Document Detail

The effect of exercise intensity on the response to exercise rehabilitation in patients with intermittent claudication.
MedLine Citation:
PMID:  16242558     Owner:  NLM     Status:  MEDLINE    
PURPOSE: The purpose of this randomized trial was to compare the efficacy of a low-intensity exercise rehabilitation program vs a high-intensity program in changing physical function, peripheral circulation, and health-related quality of life in peripheral arterial disease (PAD) patients limited by intermittent claudication.
METHODS: Thirty-one patients randomized to low-intensity exercise rehabilitation and 33 patients randomized to high-intensity exercise rehabilitation completed the study. The 6-month exercise rehabilitation programs consisted of intermittent treadmill walking to near maximal claudication pain 3 days per week at either 40% (low-intensity group) or 80% (high-intensity group) of maximal exercise capacity. Total work performed in the two training regimens was similar by having the patients in the low-intensity group exercise for a longer duration than patients in the high-intensity group. Measurements of physical function, peripheral circulation, and health-related quality of life were obtained on each patient before and after the rehabilitation programs.
RESULTS: After the exercise rehabilitation programs, patients in the two groups had similar improvements in these measures. Initial claudication distance increased by 109% in the low-intensity group (P < .01) and by 109% in the high-intensity group (P < .01), and absolute claudication distance increased by 61% (P < 0.01) and 63% (P < .01) in the low-intensity and high-intensity groups, respectively. Furthermore, both exercise programs elicited improvements (P < .05) in peak oxygen uptake, ischemic window, and health-related quality of life.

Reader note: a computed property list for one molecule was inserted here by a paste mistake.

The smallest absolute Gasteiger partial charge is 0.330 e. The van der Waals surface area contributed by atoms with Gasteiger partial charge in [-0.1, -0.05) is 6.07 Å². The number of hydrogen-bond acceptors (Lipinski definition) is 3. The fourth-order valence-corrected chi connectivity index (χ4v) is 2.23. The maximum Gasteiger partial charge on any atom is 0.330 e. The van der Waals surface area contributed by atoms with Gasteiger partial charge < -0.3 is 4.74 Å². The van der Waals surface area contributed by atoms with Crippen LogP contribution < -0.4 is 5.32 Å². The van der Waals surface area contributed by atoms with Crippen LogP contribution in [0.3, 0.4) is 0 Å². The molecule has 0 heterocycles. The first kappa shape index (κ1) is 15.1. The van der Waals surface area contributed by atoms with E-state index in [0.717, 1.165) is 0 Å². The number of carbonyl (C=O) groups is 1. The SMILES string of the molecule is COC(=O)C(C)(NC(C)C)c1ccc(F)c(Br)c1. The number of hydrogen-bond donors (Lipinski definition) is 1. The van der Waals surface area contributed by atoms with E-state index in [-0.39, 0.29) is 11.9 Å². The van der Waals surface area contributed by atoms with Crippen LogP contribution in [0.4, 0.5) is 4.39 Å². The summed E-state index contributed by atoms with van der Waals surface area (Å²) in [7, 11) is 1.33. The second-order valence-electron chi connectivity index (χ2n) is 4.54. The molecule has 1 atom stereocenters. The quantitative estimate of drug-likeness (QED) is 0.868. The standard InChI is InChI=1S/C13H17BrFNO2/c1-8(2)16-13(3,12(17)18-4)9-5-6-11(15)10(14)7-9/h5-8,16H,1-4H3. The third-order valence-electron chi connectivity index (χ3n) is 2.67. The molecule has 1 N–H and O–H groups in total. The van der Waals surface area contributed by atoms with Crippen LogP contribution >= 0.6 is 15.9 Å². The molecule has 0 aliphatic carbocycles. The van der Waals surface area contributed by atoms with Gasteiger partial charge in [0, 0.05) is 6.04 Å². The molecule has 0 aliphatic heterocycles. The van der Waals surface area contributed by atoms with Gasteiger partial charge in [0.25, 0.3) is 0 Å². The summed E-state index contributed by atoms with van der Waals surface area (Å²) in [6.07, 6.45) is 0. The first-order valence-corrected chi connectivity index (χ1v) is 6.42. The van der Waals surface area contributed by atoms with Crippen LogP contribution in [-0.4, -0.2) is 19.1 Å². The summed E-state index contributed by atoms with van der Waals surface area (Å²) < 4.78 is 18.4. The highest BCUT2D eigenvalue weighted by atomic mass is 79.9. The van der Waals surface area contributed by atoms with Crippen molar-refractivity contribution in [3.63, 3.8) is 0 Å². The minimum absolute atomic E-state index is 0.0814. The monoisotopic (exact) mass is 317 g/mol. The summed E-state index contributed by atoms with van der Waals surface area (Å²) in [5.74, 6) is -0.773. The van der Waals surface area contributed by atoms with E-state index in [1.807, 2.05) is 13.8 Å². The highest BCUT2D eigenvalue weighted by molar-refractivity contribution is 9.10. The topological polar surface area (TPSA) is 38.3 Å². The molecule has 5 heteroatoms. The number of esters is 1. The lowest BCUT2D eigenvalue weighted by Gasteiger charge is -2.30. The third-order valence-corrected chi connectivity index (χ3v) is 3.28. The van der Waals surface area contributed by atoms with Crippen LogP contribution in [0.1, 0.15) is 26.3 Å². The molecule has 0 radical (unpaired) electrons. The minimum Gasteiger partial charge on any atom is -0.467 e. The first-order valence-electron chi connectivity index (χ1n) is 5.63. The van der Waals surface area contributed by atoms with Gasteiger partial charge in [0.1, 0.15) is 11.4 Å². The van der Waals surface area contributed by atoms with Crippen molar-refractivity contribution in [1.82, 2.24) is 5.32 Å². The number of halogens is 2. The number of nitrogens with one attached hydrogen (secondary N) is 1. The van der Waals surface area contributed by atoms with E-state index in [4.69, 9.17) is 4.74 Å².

CONCLUSION: The efficacy of low-intensity exercise rehabilitation is similar to high-intensity rehabilitation in improving markers of functional independence in PAD patients limited by intermittent claudication, provided that a few additional minutes of walking is accomplished to elicit a similar volume of exercise.
Andrew W Gardner; Polly S Montgomery; William R Flinn; Leslie I Katzel
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Publication Detail:
Type:  Comparative Study; Journal Article; Randomized Controlled Trial; Research Support, N.I.H., Extramural; Research Support, U.S. Gov't, Non-P.H.S.; Research Support, U.S. Gov't, P.H.S.    
Journal Detail:
Title:  Journal of vascular surgery     Volume:  42     ISSN:  0741-5214     ISO Abbreviation:  J. Vasc. Surg.     Publication Date:  2005 Oct 
Date Detail:
Created Date:  2005-10-24     Completed Date:  2005-12-01     Revised Date:  2012-10-03    
Medline Journal Info:
Nlm Unique ID:  8407742     Medline TA:  J Vasc Surg     Country:  United States    
Other Details:
Languages:  eng     Pagination:  702-9     Citation Subset:  IM    
CMRI Metabolic Research Center, University of Oklahoma Health Sciences Center, Oklahoma City 73117, USA.
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MeSH Terms
Exercise / physiology*
Exercise Test
Exercise Tolerance
Follow-Up Studies
Intermittent Claudication / diagnosis*,  rehabilitation*
Oxygen Consumption / physiology*
Peripheral Vascular Diseases / diagnosis,  rehabilitation
Physical Exertion
Quality of Life*
Regional Blood Flow
Risk Assessment
Severity of Illness Index
Treatment Outcome
Grant Support
K01-00657//PHS HHS; M01-RR-14467/RR/NCRR NIH HHS; P60-AG12583/AG/NIA NIH HHS; R01-AG-16685/AG/NIA NIH HHS

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